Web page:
Priorities-CARL to DOAS

Prompt: What do these texts suggest to you about the forces that inhibit or encourage an individual’s actions?​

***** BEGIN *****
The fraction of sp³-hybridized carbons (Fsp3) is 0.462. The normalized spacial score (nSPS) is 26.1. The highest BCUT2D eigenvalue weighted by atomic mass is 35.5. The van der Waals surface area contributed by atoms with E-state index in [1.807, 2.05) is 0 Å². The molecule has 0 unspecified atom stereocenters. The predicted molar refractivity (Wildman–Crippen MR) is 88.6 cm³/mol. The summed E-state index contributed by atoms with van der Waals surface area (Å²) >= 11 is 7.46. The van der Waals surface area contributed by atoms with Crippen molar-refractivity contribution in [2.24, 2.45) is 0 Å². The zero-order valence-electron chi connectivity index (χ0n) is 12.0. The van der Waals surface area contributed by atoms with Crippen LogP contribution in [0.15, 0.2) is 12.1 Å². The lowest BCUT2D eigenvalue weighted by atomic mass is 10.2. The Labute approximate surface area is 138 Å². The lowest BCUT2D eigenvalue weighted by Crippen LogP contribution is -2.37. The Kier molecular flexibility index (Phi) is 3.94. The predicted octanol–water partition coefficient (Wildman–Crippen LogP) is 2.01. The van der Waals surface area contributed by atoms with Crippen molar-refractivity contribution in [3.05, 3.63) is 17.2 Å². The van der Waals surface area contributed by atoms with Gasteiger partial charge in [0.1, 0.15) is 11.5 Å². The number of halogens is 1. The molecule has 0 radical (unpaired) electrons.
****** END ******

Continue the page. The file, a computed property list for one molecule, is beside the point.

The most common goal in life is to be successful. Everyone wants success, to be content, and satisfied while being surrounded by wealth and loved ones. Passions and dreams are wonderful to follow, they often result in lots of personal growth wisdom learned from years of experience. Despite this, the significance of dreams can take precedence of important relationships. The idea of being “rich and famous” is so sought after, yet can never be truly achieved. The value of these dreams could not compare to the value of relationships with family and friends, but this is disregarded as the only thing that matters is the typical American dream. In Death of a Salesman, Miller portrays the tragedy of the Loman family, and how the goal of money and satisfaction destroyed the family and tore them apart. Miller expresses how awareness of past success causes ignorance, how individuals fall short in idealistic beliefs, and how failing to recognize past mistakes fails to ensure how similar pain is not repeated.